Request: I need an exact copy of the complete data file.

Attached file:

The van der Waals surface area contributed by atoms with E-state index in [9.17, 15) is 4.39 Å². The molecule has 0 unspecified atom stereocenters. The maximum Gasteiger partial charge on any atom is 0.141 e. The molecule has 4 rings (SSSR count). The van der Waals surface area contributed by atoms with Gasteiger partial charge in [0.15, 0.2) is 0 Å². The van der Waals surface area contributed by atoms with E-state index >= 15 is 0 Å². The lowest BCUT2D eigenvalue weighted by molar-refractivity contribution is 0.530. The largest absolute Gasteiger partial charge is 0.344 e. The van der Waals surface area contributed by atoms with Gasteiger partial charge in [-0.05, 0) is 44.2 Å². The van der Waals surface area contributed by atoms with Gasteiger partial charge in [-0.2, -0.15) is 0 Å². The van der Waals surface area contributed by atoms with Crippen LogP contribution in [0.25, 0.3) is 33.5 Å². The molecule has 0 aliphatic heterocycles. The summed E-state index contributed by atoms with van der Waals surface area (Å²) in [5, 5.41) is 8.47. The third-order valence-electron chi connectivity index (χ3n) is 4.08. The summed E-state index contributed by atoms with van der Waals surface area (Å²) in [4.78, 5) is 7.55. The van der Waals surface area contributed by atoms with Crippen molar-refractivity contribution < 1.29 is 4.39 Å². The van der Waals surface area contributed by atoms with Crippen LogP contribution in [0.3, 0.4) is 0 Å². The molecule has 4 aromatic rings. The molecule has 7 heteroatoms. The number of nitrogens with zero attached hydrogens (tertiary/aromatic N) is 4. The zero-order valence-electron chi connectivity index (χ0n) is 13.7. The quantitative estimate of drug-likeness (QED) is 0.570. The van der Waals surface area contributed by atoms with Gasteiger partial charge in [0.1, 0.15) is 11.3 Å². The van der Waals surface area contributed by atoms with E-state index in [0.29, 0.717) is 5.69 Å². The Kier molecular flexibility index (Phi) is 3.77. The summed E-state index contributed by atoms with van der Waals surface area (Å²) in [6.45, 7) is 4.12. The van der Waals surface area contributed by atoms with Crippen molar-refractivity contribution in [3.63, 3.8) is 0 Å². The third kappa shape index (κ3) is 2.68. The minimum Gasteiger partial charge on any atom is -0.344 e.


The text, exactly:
The van der Waals surface area contributed by atoms with E-state index in [9.17, 15) is 4.39 Å². The molecule has 0 unspecified atom stereocenters. The maximum Gasteiger partial charge on any atom is 0.141 e. The molecule has 4 rings (SSSR count). The van der Waals surface area contributed by atoms with Gasteiger partial charge in [0.15, 0.2) is 0 Å². The van der Waals surface area contributed by atoms with E-state index >= 15 is 0 Å². The lowest BCUT2D eigenvalue weighted by molar-refractivity contribution is 0.530. The largest absolute Gasteiger partial charge is 0.344 e. The van der Waals surface area contributed by atoms with Gasteiger partial charge in [-0.05, 0) is 44.2 Å². The van der Waals surface area contributed by atoms with Gasteiger partial charge in [-0.2, -0.15) is 0 Å². The van der Waals surface area contributed by atoms with Crippen LogP contribution in [0.25, 0.3) is 33.5 Å². The molecule has 0 aliphatic heterocycles. The summed E-state index contributed by atoms with van der Waals surface area (Å²) in [5, 5.41) is 8.47. The third-order valence-electron chi connectivity index (χ3n) is 4.08. The summed E-state index contributed by atoms with van der Waals surface area (Å²) in [4.78, 5) is 7.55. The van der Waals surface area contributed by atoms with Crippen molar-refractivity contribution < 1.29 is 4.39 Å². The van der Waals surface area contributed by atoms with Crippen LogP contribution in [0.3, 0.4) is 0 Å². The molecule has 4 aromatic rings. The molecule has 7 heteroatoms. The number of nitrogens with zero attached hydrogens (tertiary/aromatic N) is 4. The zero-order valence-electron chi connectivity index (χ0n) is 13.7. The quantitative estimate of drug-likeness (QED) is 0.570. The van der Waals surface area contributed by atoms with Gasteiger partial charge in [0.1, 0.15) is 11.3 Å². The van der Waals surface area contributed by atoms with E-state index in [0.29, 0.717) is 5.69 Å². The Kier molecular flexibility index (Phi) is 3.77. The summed E-state index contributed by atoms with van der Waals surface area (Å²) in [6.45, 7) is 4.12. The van der Waals surface area contributed by atoms with Crippen molar-refractivity contribution in [3.63, 3.8) is 0 Å². The third kappa shape index (κ3) is 2.68. The minimum Gasteiger partial charge on any atom is -0.344 e.